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Blowin' in the Wind, Issue #009 - Weather folklores, predictions without meteorology. August 3, 2004
August 03, 2004

A few common weather folklores

One of the most known weather tidbits of antiquity is actually stated in the bible. Matthew 16:2 goes "You are good at reading the weather signs of the skies - red sky tonight means fair weather tomorrow; red sky in the morning means foul weather all day..." This is one of most well known ones. Often quoted as - Red sky at night, Sailors' delight, Red sky in morning, Sailors take warning.

Similarly, rainbows in the morning mean (for many of us) a wet day, while rainbows later in the day predict improving weather. This works in mid latitudes, where much of the world's population lives. We have prevailing westerly winds in these zones, which move systems eastward, generally. Another important fact here is that you only see rainbows when the sun is behind you. If you see the rainbow in the morning, the wetter air is to the west (upwind) and coming towards you and if you see one later in the day, the moist air is leaving, because you're looking east.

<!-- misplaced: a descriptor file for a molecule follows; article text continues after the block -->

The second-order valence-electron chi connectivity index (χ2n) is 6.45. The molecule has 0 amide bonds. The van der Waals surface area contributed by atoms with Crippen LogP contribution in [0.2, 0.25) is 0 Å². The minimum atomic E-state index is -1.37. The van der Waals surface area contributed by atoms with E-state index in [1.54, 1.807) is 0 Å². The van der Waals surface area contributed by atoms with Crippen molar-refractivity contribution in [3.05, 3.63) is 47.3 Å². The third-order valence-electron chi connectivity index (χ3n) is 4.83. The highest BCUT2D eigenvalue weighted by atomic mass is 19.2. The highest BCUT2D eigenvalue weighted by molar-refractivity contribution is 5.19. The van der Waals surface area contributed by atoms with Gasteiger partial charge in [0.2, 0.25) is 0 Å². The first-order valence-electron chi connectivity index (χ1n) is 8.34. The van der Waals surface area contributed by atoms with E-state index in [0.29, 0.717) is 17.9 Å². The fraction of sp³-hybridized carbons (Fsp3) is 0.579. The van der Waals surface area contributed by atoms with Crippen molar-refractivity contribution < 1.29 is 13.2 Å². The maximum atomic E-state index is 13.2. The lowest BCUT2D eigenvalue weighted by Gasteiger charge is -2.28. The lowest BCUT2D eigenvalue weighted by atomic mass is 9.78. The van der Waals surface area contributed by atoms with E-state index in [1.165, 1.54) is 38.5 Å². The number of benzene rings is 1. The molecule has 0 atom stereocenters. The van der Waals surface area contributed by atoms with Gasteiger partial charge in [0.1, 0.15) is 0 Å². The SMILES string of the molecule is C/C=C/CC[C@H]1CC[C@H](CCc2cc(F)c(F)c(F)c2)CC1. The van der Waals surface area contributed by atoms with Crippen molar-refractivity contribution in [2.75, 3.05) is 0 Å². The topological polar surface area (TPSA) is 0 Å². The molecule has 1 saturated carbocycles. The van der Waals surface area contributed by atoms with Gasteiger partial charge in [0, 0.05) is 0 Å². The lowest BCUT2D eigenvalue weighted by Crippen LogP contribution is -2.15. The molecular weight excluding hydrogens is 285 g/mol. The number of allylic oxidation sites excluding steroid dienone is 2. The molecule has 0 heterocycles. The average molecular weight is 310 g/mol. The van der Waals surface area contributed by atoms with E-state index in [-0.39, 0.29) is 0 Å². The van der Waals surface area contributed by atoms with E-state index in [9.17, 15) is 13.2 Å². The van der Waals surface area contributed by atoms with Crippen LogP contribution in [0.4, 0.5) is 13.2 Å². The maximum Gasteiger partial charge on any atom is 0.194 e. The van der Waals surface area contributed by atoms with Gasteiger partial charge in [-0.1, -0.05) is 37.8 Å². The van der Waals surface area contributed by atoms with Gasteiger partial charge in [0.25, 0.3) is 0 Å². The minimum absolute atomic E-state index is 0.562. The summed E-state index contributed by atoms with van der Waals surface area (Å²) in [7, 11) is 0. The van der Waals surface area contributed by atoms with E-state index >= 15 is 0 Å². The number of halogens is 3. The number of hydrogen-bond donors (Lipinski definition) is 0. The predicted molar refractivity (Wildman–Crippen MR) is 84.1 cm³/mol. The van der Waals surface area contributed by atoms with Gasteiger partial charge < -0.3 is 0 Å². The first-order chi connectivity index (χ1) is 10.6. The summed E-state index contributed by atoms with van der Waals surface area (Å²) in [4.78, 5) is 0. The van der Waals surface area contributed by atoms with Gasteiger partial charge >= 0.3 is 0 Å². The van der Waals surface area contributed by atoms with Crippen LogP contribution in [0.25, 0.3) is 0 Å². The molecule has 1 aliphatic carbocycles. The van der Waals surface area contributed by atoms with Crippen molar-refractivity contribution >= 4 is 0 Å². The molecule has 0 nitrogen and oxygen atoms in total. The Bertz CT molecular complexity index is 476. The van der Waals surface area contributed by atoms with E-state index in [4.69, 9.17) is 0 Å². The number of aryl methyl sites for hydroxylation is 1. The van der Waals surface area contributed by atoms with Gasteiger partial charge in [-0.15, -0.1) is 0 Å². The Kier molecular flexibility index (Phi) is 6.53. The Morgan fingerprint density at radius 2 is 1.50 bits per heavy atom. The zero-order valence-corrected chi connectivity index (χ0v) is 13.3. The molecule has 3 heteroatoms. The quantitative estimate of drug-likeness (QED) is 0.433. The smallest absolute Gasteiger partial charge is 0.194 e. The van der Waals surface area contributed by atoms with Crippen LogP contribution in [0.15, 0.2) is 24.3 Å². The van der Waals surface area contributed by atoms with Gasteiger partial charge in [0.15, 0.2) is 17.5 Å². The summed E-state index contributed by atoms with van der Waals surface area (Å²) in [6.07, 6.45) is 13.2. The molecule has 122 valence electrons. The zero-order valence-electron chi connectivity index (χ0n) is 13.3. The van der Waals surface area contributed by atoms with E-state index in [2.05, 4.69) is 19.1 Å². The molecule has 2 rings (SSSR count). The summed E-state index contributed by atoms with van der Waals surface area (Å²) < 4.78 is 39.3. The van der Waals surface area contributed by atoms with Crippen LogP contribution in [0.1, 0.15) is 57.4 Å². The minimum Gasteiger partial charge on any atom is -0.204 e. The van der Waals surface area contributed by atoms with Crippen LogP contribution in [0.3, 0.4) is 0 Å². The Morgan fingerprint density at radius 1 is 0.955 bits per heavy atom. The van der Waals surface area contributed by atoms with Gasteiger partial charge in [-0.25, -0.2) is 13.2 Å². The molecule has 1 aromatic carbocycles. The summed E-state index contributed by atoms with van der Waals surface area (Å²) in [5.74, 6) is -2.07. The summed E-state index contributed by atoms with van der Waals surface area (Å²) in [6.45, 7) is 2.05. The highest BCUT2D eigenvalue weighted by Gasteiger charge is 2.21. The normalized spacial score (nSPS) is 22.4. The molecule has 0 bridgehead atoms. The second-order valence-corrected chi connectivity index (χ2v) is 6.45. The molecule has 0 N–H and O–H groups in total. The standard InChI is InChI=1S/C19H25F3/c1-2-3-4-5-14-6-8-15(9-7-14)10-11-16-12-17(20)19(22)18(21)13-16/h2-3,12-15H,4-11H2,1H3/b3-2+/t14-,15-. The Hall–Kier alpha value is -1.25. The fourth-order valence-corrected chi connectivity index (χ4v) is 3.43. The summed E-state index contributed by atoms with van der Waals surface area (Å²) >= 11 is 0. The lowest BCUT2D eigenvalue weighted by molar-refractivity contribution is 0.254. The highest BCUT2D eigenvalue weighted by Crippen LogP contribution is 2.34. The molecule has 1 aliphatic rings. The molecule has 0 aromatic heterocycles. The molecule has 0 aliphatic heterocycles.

The red sky mentioned above is also caused by elevated moisture levels, and both of these theories work quite well in some locations.

People have used the...

Behaviour of animals...

to make predictions. They have said, to predict a storm:

Horses run faster than usual. Dogs act nervous and even eat grass. Cows stay out of the pasture or follow the bulls. They also bellow three times. Wolves howl. Pigs collect leaves. The rooster crows at night. Insects become very active. Except bees - they will be calm. Birds, frogs and toads make more noise that usual.

Generally speaking, they all are sensitive to the changes in pressure and/or humidity that precede drastic changes. Humans can detect such changes too, but we're often too busy to take notice.

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